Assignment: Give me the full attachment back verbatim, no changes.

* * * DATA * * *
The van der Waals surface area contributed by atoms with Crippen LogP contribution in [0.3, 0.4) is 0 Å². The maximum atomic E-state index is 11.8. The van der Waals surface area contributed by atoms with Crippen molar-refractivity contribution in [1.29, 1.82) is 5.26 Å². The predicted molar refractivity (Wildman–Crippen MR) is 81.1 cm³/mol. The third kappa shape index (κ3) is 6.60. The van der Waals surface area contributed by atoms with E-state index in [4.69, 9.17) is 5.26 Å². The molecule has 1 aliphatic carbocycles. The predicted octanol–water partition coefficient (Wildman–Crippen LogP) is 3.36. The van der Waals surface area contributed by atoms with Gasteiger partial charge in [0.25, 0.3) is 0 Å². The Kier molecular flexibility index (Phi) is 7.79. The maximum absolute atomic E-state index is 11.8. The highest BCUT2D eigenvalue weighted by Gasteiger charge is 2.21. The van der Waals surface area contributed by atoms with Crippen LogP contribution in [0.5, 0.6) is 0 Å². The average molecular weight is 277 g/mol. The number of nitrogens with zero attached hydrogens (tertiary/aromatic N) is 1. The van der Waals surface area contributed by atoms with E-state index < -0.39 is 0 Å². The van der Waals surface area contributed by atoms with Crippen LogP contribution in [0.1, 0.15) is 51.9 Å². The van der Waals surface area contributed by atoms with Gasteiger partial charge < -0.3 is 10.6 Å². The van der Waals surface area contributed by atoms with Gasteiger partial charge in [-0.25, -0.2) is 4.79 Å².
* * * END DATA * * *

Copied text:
The van der Waals surface area contributed by atoms with Crippen LogP contribution in [0.3, 0.4) is 0 Å². The maximum atomic E-state index is 11.8. The van der Waals surface area contributed by atoms with Crippen molar-refractivity contribution in [1.29, 1.82) is 5.26 Å². The predicted molar refractivity (Wildman–Crippen MR) is 81.1 cm³/mol. The third kappa shape index (κ3) is 6.60. The van der Waals surface area contributed by atoms with E-state index in [4.69, 9.17) is 5.26 Å². The molecule has 1 aliphatic carbocycles. The predicted octanol–water partition coefficient (Wildman–Crippen LogP) is 3.36. The van der Waals surface area contributed by atoms with Gasteiger partial charge in [0.25, 0.3) is 0 Å². The Kier molecular flexibility index (Phi) is 7.79. The maximum absolute atomic E-state index is 11.8. The highest BCUT2D eigenvalue weighted by Gasteiger charge is 2.21. The van der Waals surface area contributed by atoms with Crippen LogP contribution in [0.5, 0.6) is 0 Å². The average molecular weight is 277 g/mol. The number of nitrogens with zero attached hydrogens (tertiary/aromatic N) is 1. The van der Waals surface area contributed by atoms with E-state index < -0.39 is 0 Å². The van der Waals surface area contributed by atoms with Crippen LogP contribution in [0.1, 0.15) is 51.9 Å². The van der Waals surface area contributed by atoms with Gasteiger partial charge < -0.3 is 10.6 Å². The van der Waals surface area contributed by atoms with Gasteiger partial charge in [-0.25, -0.2) is 4.79 Å².